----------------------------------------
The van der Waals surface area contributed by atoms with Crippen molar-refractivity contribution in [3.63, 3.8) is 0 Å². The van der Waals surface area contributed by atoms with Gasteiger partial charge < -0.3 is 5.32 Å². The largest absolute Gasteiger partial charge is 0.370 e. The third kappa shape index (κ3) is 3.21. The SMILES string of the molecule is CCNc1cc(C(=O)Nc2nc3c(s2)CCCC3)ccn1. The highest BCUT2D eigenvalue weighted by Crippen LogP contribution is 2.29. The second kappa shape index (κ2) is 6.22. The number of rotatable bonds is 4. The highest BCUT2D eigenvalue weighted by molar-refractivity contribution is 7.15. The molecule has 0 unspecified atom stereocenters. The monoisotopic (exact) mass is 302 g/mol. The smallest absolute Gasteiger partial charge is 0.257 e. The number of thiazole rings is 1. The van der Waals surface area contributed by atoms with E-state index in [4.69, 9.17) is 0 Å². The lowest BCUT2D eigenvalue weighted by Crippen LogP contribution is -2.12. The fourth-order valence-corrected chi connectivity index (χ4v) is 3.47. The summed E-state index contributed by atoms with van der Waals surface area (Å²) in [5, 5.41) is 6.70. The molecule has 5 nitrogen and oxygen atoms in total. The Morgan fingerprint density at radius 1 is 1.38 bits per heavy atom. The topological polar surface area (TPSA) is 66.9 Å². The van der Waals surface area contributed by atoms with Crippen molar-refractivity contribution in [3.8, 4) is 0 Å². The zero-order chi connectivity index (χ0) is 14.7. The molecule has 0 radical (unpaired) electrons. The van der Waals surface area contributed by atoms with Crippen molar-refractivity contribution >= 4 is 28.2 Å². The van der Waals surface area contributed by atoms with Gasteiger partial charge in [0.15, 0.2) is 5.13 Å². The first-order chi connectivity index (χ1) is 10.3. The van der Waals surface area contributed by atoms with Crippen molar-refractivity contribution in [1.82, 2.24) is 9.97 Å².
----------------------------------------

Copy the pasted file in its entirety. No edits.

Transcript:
The van der Waals surface area contributed by atoms with Crippen molar-refractivity contribution in [3.63, 3.8) is 0 Å². The van der Waals surface area contributed by atoms with Gasteiger partial charge < -0.3 is 5.32 Å². The largest absolute Gasteiger partial charge is 0.370 e. The third kappa shape index (κ3) is 3.21. The SMILES string of the molecule is CCNc1cc(C(=O)Nc2nc3c(s2)CCCC3)ccn1. The highest BCUT2D eigenvalue weighted by Crippen LogP contribution is 2.29. The second kappa shape index (κ2) is 6.22. The number of rotatable bonds is 4. The highest BCUT2D eigenvalue weighted by molar-refractivity contribution is 7.15. The molecule has 0 unspecified atom stereocenters. The monoisotopic (exact) mass is 302 g/mol. The smallest absolute Gasteiger partial charge is 0.257 e. The number of thiazole rings is 1. The van der Waals surface area contributed by atoms with E-state index in [4.69, 9.17) is 0 Å². The lowest BCUT2D eigenvalue weighted by Crippen LogP contribution is -2.12. The fourth-order valence-corrected chi connectivity index (χ4v) is 3.47. The summed E-state index contributed by atoms with van der Waals surface area (Å²) in [5, 5.41) is 6.70. The molecule has 5 nitrogen and oxygen atoms in total. The Morgan fingerprint density at radius 1 is 1.38 bits per heavy atom. The topological polar surface area (TPSA) is 66.9 Å². The van der Waals surface area contributed by atoms with Crippen molar-refractivity contribution in [3.8, 4) is 0 Å². The zero-order chi connectivity index (χ0) is 14.7. The molecule has 0 radical (unpaired) electrons. The van der Waals surface area contributed by atoms with Crippen molar-refractivity contribution >= 4 is 28.2 Å². The van der Waals surface area contributed by atoms with Gasteiger partial charge in [0.15, 0.2) is 5.13 Å². The first-order chi connectivity index (χ1) is 10.3. The van der Waals surface area contributed by atoms with Crippen molar-refractivity contribution in [1.82, 2.24) is 9.97 Å².